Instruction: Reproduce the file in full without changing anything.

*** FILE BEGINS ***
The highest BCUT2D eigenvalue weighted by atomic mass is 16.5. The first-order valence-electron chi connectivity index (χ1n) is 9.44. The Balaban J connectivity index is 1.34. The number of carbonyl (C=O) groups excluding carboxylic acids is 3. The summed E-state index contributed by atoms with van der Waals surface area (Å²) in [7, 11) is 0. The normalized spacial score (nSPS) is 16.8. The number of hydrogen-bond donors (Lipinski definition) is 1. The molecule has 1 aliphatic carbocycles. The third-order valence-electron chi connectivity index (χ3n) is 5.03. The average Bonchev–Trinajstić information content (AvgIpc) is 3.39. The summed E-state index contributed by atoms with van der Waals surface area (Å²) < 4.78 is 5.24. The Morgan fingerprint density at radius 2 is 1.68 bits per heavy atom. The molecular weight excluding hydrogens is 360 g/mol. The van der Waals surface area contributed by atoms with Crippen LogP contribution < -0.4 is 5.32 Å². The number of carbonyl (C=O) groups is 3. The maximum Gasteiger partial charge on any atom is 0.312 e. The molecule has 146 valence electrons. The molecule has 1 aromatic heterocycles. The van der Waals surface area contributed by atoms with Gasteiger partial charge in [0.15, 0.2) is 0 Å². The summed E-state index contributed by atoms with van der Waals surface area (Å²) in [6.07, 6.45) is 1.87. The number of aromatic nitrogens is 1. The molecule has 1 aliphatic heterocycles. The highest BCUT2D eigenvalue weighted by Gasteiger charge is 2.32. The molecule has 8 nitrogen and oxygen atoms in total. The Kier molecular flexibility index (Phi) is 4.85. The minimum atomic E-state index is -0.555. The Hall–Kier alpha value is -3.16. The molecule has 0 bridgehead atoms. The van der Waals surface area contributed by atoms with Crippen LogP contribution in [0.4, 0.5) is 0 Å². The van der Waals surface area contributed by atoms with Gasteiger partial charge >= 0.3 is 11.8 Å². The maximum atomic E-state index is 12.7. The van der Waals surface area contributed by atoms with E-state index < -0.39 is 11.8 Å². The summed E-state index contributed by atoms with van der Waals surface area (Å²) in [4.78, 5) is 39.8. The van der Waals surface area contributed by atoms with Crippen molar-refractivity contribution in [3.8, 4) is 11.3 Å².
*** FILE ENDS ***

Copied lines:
The highest BCUT2D eigenvalue weighted by atomic mass is 16.5. The first-order valence-electron chi connectivity index (χ1n) is 9.44. The Balaban J connectivity index is 1.34. The number of carbonyl (C=O) groups excluding carboxylic acids is 3. The summed E-state index contributed by atoms with van der Waals surface area (Å²) in [7, 11) is 0. The normalized spacial score (nSPS) is 16.8. The number of hydrogen-bond donors (Lipinski definition) is 1. The molecule has 1 aliphatic carbocycles. The third-order valence-electron chi connectivity index (χ3n) is 5.03. The average Bonchev–Trinajstić information content (AvgIpc) is 3.39. The summed E-state index contributed by atoms with van der Waals surface area (Å²) < 4.78 is 5.24. The Morgan fingerprint density at radius 2 is 1.68 bits per heavy atom. The molecular weight excluding hydrogens is 360 g/mol. The van der Waals surface area contributed by atoms with Crippen LogP contribution < -0.4 is 5.32 Å². The number of carbonyl (C=O) groups is 3. The maximum Gasteiger partial charge on any atom is 0.312 e. The molecule has 146 valence electrons. The molecule has 1 aromatic heterocycles. The van der Waals surface area contributed by atoms with Gasteiger partial charge in [0.15, 0.2) is 0 Å². The summed E-state index contributed by atoms with van der Waals surface area (Å²) in [6.07, 6.45) is 1.87. The number of aromatic nitrogens is 1. The molecule has 1 aliphatic heterocycles. The highest BCUT2D eigenvalue weighted by Gasteiger charge is 2.32. The molecule has 8 nitrogen and oxygen atoms in total. The Kier molecular flexibility index (Phi) is 4.85. The minimum atomic E-state index is -0.555. The Hall–Kier alpha value is -3.16. The molecule has 0 bridgehead atoms. The van der Waals surface area contributed by atoms with Crippen LogP contribution in [0.4, 0.5) is 0 Å². The van der Waals surface area contributed by atoms with Gasteiger partial charge >= 0.3 is 11.8 Å². The maximum atomic E-state index is 12.7. The van der Waals surface area contributed by atoms with E-state index < -0.39 is 11.8 Å². The summed E-state index contributed by atoms with van der Waals surface area (Å²) in [4.78, 5) is 39.8. The van der Waals surface area contributed by atoms with Crippen molar-refractivity contribution in [3.8, 4) is 11.3 Å².